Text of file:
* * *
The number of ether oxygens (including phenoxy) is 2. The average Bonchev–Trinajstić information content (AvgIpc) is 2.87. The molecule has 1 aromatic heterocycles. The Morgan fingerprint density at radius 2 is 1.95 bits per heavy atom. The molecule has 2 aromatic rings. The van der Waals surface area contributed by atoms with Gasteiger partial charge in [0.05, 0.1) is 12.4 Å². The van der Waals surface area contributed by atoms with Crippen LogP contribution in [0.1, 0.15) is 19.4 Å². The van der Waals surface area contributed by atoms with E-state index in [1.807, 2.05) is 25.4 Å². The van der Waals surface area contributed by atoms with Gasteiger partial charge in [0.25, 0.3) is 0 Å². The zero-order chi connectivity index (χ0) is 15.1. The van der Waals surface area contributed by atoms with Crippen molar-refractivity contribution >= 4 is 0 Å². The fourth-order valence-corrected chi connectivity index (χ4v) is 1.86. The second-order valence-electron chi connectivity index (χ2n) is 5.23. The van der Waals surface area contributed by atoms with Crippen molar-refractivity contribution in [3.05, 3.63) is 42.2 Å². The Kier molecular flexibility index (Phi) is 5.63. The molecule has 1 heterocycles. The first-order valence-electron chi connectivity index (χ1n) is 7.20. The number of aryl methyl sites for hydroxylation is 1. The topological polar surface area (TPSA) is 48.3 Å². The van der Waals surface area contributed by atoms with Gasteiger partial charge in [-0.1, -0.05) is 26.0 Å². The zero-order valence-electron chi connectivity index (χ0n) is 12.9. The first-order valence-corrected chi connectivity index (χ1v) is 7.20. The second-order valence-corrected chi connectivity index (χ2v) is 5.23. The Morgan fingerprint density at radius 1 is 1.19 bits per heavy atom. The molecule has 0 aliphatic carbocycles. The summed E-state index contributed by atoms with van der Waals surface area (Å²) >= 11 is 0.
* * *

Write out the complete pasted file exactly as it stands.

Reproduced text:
The number of ether oxygens (including phenoxy) is 2. The average Bonchev–Trinajstić information content (AvgIpc) is 2.87. The molecule has 1 aromatic heterocycles. The Morgan fingerprint density at radius 2 is 1.95 bits per heavy atom. The molecule has 2 aromatic rings. The van der Waals surface area contributed by atoms with Gasteiger partial charge in [0.05, 0.1) is 12.4 Å². The van der Waals surface area contributed by atoms with Crippen LogP contribution in [0.1, 0.15) is 19.4 Å². The van der Waals surface area contributed by atoms with E-state index in [1.807, 2.05) is 25.4 Å². The van der Waals surface area contributed by atoms with Gasteiger partial charge in [0.25, 0.3) is 0 Å². The zero-order chi connectivity index (χ0) is 15.1. The van der Waals surface area contributed by atoms with Crippen molar-refractivity contribution >= 4 is 0 Å². The fourth-order valence-corrected chi connectivity index (χ4v) is 1.86. The second-order valence-electron chi connectivity index (χ2n) is 5.23. The van der Waals surface area contributed by atoms with Crippen molar-refractivity contribution in [3.05, 3.63) is 42.2 Å². The Kier molecular flexibility index (Phi) is 5.63. The molecule has 1 heterocycles. The first-order valence-electron chi connectivity index (χ1n) is 7.20. The number of aryl methyl sites for hydroxylation is 1. The topological polar surface area (TPSA) is 48.3 Å². The van der Waals surface area contributed by atoms with Gasteiger partial charge in [-0.1, -0.05) is 26.0 Å². The zero-order valence-electron chi connectivity index (χ0n) is 12.9. The first-order valence-corrected chi connectivity index (χ1v) is 7.20. The second-order valence-corrected chi connectivity index (χ2v) is 5.23. The Morgan fingerprint density at radius 1 is 1.19 bits per heavy atom. The molecule has 0 aliphatic carbocycles. The summed E-state index contributed by atoms with van der Waals surface area (Å²) >= 11 is 0.